NHS Careers > Explore by career > Allied health professions > Careers in the allied health professions > Orthoptist

Orthoptist

Orthoptists investigate, diagnose and treat defects of binocular vision and abnormalities of eye movement. The work involves seeing patients of all ages from infants to the elderly.

Hear from real-life orthoptists in our exclusive film.

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The role

Orthoptists are a crucial members of the NHS eye care team and work closely with ophthalmologists, optometrists and vision scientists. Being part of a multi-disciplinary team means they are involved in the diagnosis and management of conditions such as:

  • glaucoma
  • cataract
  • stroke
  • retinal disease
  • neurological disorders

Examining patients with eye problems, such as those related to ocular motility, binocular vision, amblyopia (lazy eye) or strabismus (squint) is one of their main responsibilities. Some screen the vision of children in schools and community health centres.

Being an orthoptist requires an interest in working with people and good communication skills. After comprehensive education you will be prepared to work with both competence and confidence.

A variety of settings

The majority of orthoptists are employed within the NHS but orthoptists have the choice to work in a variety of settings including:

  • eye hospital
  • hospital eye department
  • community health centre
  • special schools
  • charities
  • private clinics
  • university.

There are also may positives to training and working as an orthoptist:

  • no course tuition fees as they are paid for by the NHS (provided UK and EU citizen)
  • excellent graduate employment rate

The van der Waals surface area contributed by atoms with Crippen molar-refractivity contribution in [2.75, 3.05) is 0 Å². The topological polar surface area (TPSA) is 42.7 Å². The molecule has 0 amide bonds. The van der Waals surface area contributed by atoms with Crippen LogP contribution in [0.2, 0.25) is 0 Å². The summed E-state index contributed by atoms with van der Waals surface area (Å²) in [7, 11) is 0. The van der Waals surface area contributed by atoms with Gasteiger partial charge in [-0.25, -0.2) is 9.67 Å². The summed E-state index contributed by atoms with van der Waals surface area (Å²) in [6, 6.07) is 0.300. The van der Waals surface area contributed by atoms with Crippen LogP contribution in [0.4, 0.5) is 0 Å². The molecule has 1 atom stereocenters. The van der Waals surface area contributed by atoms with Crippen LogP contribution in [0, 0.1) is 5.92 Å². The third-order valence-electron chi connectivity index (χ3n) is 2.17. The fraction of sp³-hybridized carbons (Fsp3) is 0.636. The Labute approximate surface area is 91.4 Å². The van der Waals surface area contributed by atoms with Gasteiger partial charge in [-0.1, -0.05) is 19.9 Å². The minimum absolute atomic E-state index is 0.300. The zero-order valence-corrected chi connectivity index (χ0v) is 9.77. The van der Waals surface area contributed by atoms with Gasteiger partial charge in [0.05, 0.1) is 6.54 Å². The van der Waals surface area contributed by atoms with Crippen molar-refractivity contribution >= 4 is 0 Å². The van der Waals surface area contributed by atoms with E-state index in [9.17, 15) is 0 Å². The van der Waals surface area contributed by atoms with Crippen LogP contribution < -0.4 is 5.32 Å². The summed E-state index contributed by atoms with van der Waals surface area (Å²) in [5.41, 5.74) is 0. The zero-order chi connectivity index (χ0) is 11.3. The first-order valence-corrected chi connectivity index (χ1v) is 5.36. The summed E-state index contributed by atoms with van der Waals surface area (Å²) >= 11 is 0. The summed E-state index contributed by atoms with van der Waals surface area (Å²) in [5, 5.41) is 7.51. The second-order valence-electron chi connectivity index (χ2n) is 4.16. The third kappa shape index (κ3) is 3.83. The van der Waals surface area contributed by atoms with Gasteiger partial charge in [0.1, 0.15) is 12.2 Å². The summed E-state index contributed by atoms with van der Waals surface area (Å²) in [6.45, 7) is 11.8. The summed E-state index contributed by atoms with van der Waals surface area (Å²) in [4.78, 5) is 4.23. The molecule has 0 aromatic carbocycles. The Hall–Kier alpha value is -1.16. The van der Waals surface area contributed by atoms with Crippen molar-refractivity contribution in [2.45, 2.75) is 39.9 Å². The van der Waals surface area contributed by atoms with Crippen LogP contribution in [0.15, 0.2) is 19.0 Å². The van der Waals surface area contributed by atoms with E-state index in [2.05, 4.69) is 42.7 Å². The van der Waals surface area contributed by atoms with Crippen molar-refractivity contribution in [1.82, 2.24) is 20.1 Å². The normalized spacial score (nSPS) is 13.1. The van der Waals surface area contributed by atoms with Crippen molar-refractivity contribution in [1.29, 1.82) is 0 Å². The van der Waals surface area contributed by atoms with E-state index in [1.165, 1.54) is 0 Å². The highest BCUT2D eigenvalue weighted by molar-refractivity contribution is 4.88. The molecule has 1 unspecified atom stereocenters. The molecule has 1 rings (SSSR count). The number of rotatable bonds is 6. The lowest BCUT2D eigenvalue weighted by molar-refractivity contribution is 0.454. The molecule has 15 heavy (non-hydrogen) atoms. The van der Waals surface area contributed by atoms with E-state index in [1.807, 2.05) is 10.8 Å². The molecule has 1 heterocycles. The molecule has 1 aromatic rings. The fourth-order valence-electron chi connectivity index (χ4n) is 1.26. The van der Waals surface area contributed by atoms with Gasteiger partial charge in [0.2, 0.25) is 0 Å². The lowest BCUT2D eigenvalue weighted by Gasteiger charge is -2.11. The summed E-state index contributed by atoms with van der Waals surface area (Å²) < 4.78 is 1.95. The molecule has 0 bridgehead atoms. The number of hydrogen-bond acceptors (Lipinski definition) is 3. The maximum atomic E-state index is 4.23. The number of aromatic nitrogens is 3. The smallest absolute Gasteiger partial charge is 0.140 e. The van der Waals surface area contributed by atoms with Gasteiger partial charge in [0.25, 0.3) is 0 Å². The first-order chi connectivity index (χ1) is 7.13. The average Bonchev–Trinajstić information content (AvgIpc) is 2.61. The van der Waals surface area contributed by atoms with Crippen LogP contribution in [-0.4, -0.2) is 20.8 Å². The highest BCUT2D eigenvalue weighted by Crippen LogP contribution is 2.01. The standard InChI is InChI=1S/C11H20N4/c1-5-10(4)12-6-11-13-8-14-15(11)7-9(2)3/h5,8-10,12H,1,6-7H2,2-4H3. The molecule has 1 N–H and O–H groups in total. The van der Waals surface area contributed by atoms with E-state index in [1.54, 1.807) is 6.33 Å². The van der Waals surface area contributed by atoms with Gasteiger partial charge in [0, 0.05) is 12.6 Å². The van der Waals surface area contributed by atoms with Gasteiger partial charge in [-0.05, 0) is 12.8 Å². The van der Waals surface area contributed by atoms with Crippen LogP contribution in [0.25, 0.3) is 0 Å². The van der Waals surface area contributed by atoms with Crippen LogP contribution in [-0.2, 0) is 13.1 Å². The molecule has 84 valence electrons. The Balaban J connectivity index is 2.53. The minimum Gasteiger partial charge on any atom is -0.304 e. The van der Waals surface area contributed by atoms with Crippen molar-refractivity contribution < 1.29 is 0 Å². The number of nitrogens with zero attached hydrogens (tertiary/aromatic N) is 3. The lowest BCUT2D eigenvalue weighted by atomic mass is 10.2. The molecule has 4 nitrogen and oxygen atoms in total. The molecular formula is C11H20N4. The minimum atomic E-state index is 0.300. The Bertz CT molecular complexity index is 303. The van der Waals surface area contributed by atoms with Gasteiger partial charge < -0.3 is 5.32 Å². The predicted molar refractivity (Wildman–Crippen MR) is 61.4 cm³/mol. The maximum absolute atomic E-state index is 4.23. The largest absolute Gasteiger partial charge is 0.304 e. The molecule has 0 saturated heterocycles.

• flexible working - part-time, full-time and job share
  • good prospects for returning orthoptists.

Entry requirements and training

More information the entry requirements and training for a orthoptics.

Career prospects

The profession offers enormous opportunities for career development and of endless variety such as:

  • progress to senior, head and consultant orthoptist
  • teach undergraduate students on clinical placement
  • management post
  • postgraduate research
  • clinical research
  • lecturing at university

Support worker roles

There are opportunities to work in support roles, such as an assistant practitioner. Job vacancies will appear on the NHS Jobs website

How to apply for job vacancies

Job vacancies are advertised in a range of places. Most NHS trusts will advertise their vacancies on NHS Jobs. Some will also advertise in trade journals and on trust websites. For a list of trusts, please visit the NHS Choices website

Further information:

British and Irish Orthoptic Society
62 Wilson Street
London
EC2A 2BU
 
Tel: 01353 66 55 41
Fax: 07050 65 91 03
E-mail: membership@orthoptics.org.uk
Website: http://www.orthoptics.org.uk/